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The short guide below discusses the essentials of the code P000A.

What Does the P000A Code Mean?

Diagnostic trouble code (DTC) P000A stands for “Intake “”A” Camshaft Position Slow Response Bank 1.” It is stored when the actual position of the camshaft differs from the position that the powertrain control module (PCM) expects during camshaft phase changes.

The PCM uses the signal provided by the intake camshaft position sensor to determine the camshaft position. Then, the PCM cross checks this with the signal from the crankshaft to determine if the cam timing is reaching the intended indexing target within the allotted time window.

If the crankshaft doesn’t reach the reported index position related to the crankshaft quickly enough, the P000A code is stored.

camshaft 2 2
P000A is stored when the actual position of the camshaft differs from the position that the PCM expects during camshaft phase changes.

The “A” in code P000A refers to the intake camshaft. The “B,” on the other hand, refers to the exhaust camshaft. Bank 1 indicates the side of the engine that contains the #1 cylinder, while bank 2 refers to the opposite bank. There is only one bank if the engine is a straight or inline design.

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Read the next section to quickly learn the most likely causes of code P000A. If you’re planning a DIY fix, understanding how variable valve timing systems work could help you correctly address the issue. You can read our technical explanation here.

What are the Possible Causes of the P000A Code?

P000A is a generic code, so it can have several triggers. Here are the most common:

What are the Common Symptoms of the P000A Code?

Depending on the severity, other related DTCs may also be stored. The codes P000B, P000C, and P000D may appear alongside error code P000A. Below are the most common symptoms of a car with a P000A trouble code:

  • Check engine light is on
  • Increased emissions
  • Bad engine performance
  • Increase in fuel consumption
  • Engine rattling noise
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An illuminated check engine light is a common symptom of trouble code P000A.

How to Diagnose the P000A Code

To restore the optimal performance of your engine, the code P000A must be resolved immediately. Diagnosing it, however, can be tricky as it has many possible triggers. Keep in mind that the diagnostic and repair steps may vary depending on your vehicle’s make and model.

If you are determined to diagnose the code yourself, it is recommended that you consult a repair manual or repair database for the proper diagnostic process. Leave the job to a mechanic or technician if you are not well-versed with auto repair.

How to Fix the P000A Code

Like most OBD-II codes, the P000A code shares similar causes and symptoms with several other engine codes. Although this is a generic trouble code, it does not have a universal solution. It’s best to leave this matter to the experts if you aren’t confident in your automotive repair skills.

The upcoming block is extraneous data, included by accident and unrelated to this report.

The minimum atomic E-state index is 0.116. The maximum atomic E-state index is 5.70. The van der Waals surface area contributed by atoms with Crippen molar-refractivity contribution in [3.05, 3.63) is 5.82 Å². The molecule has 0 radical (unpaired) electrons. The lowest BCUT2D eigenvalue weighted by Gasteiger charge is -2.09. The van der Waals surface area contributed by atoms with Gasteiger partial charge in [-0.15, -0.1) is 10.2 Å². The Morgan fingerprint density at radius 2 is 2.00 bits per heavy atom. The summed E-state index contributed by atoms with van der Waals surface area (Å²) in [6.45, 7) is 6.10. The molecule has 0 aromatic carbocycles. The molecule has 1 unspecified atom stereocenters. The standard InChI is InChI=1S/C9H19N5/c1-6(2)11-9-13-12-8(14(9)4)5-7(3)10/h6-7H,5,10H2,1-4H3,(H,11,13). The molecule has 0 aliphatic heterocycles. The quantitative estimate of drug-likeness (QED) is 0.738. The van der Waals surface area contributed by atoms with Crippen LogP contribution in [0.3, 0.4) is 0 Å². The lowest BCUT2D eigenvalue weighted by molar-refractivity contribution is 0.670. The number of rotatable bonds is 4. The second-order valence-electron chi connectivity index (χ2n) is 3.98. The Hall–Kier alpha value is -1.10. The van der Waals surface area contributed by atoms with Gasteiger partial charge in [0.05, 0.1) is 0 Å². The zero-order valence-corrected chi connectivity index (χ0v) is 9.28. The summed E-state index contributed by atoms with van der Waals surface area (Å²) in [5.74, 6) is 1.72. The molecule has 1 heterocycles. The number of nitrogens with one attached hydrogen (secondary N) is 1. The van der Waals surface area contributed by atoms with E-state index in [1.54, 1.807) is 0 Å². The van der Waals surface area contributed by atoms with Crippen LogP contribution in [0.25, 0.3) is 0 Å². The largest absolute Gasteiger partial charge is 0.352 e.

Code P000A could be triggered by anything from a faulty timing chain tensioner to a malfunctioning camshaft position sensor. If you’re set on resolving this code yourself, you must do your research thoroughly before starting repairs.

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All vehicles are different, so you should always refer to your owner’s manual before DIY-ing any repairs. Use trusted online auto repair sources for guidance.

Investing in an ALLDATA subscription is also a good idea. It provides detailed factory repair information that you can use to resolve issues in your vehicle. You can also use the subscription for other error codes that you may encounter in the future.

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About The Authors
Richard McCuistian, ASE Certified Master Automobile Technician
Richard McCuistian, ASE Certified Master Automobile Technician

Technical Reviewer at

Richard McCuistian has worked for nearly 50 years in the automotive field as a professional technician, an instructor, and a freelance automotive writer for Motor Age, ACtion magazine, Power Stroke Registry, and others. Richard is ASE certified for more than 30 years in 10 categories, including L1 Advanced Engine Performance and Light Vehicle Diesel.

CarParts Research Team Research Team

Automotive and Tech Writers

The Research Team is composed of experienced automotive and tech writers working with (ASE)-certified automobile technicians and automotive journalists to bring up-to-date, helpful information to car owners in the US. Guided by's thorough editorial process, our team strives to produce guides and resources DIYers and casual car owners can trust.

Any information provided on this Website is for informational purposes only and is not intended to replace consultation with a professional mechanic. The accuracy and timeliness of the information may change from the time of publication.

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Thom Moore

Very nice summary and guide!

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